Full text essay in Chinese

Toshodaiji Buddhist monastery in Nara was founded by the Chinese Buddhist monk Ganjin (Jianzhen) in 759. Ganjin was invited to Japan by the Japanese Emperor Shomu.

Kondo of Toshodaiji
This picture taken by the Gardener in 2000 shows the main hall (Kondo) of Toshodaiji. The hall is under renovation from 2000 through 2009. However, the monastery is still open to visitors.

The hollow dry lacquer statue of monk Ganjin (688-763) housed in Toshodaiji. Measuring 80 cm in height and sculptured around 763, this statue is made of layers of hemp cloth soaked with lacquer.

Ganjin's dry lacquer statue
With a height of 80.1 cm (31.5 in), the statue is basically hollow and thus light in weight and has a feeling of softness. Ganjin's statue is a national treasure. (Photo source: Ganjin Wajō zō satogaeri nijūshūnen ten, (Asahi Hōsō Kabushiki Kaisha, 1999)

Side view of the Main Hall (金堂) of Toshodaiji in May 2010 after renovation

Admission ticket of 2010 showing the Main Hall (金堂)

Dr. Sun's Lotus
"Sun Wen Lotus" in Toshodaiji, growing in a pot

Lotus' Fragrance: a song: sound file: MP3: 2.2 MB

Lotus Fragrance: a Cantonese song: sound file MP3: 2.2 MB

The Gardener had the luck to view for the first time lotus plant and flowers in a lotus garden in Toshodaiji.

Interesting Facts of the Lotus

1. Lotuses and waterlilies are different plants. Although both are in the family Nymphaeaceae, the lotus belongs to the genus Nelumbo, while waterlilies belong to the genus Nymphaea.

2. The lotus is noted for its large flowers: some varieties have flowers with diameter up to 28 cm (11 inches).

3. Only two species exist in the world today. "Nelumbo nucifera, with pink or white flowers, is distributed in Asia and Oceania. . . . Nelumbo lutea, with yellow flowers, is distributed in [North and South America]." (Flowering Lotus of China, p. 6). Today in China there are over 200 cultivated varieties (cultivars) of lotus.

4. Lotus seeds can be dormant for some 1,000 years or more, and still capable of germinating into blossoming plants. "Dr Sun Yat-sen brought with him 4 ancient lotus seeds found in Liaodong Peninsula [in northeast China], when he went to Japan in 1919, and presented them to Mr Takashi Tanaka [Sun's landlord] as a token of their friendship. The seeds were germinated by [the Japanese lotus expert] Dr Ichiroh Ohga and the plants bloomed in 1930. They were named 'Sun Wen' lotus after Dr Sun Yat-sen's original name." (Flowering Lotus of China, p. 5)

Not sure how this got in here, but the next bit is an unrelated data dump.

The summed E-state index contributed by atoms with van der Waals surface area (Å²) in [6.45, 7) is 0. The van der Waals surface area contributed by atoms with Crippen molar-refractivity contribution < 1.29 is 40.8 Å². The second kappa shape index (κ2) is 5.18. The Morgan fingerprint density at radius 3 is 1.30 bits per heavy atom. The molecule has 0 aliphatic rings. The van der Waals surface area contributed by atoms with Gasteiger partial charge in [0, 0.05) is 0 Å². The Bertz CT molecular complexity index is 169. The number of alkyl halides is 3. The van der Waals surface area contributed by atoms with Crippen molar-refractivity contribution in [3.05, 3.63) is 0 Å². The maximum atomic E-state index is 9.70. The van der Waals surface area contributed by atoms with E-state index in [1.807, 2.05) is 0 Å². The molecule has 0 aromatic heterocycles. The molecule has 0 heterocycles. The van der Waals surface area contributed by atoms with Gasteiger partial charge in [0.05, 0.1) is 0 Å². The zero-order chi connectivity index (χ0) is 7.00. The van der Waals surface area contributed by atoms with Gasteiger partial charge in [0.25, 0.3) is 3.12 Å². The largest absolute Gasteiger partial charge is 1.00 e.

5. For the Chinese, lotus is viewable for its prettiness and edible in various ways. Lotus seeds, leaves and rhizomes are all food items. Lotus parts carry matrimonial and love connotations for the Chinese, although the lotus is also associated with Buddhism.

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Asahi Hōsō Kabushiki Kaisha 朝日放送株式会社. Ganjin Wajō zō satogaeri nijūshūnen ten 鑑真和上像里帰り二十周年展. [Japan]: Asahi Hōsō Kabushiki Kaisha, [1999]
A commemorative book on the home-coming visit (exhibition) of the statue of Ganjin from Japan to China in 1980.

Kokuhō no bi = National treasures of Japan 国宝の美. 01[sōkan 創刊] (May 2009).
This inaugural issue is on the hollow dry lacquer statues of the 8th century, including an illustrated step-by-step description of the technique of making dry lacquer statues on p. 20-21.

Moran, Sherwood F. "Ashura, a dry-lacquer statue of the Nara period." Artibus Asiae 27 (1964): 99-133.
A detailed account of the hollow dry lacquer statue-making method.

Wang Qichao and Zhang Xingyan 王其超 and 張行言. Zhongguo he hua pin zhong tu zhi 中國荷花品種圖誌. Taibei: Shu xing chu ban she, 1994.

Zou Xiuwen, Zhao Xiaorui and Jin Xiaobai 邹秀文, 赵效锐 and 靳晓白. Zhongguo he hua = Flowering Lotus of China 中国荷花. Beijing: Jindun Publishing House, 1997.
Text in Chinese and English.

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The Chinese term on the right is the ancient name of lotus,
pronounced as "han dan" in putonghua or Mandarin and as "haam daam" in Cantonese.

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Name plate of Toshodaiji monastery.
Calligraphy is probably by Emperor Koken of the 8th century.

From the Gardener, Louis Chor, 15 March 2001. Enriched January 2015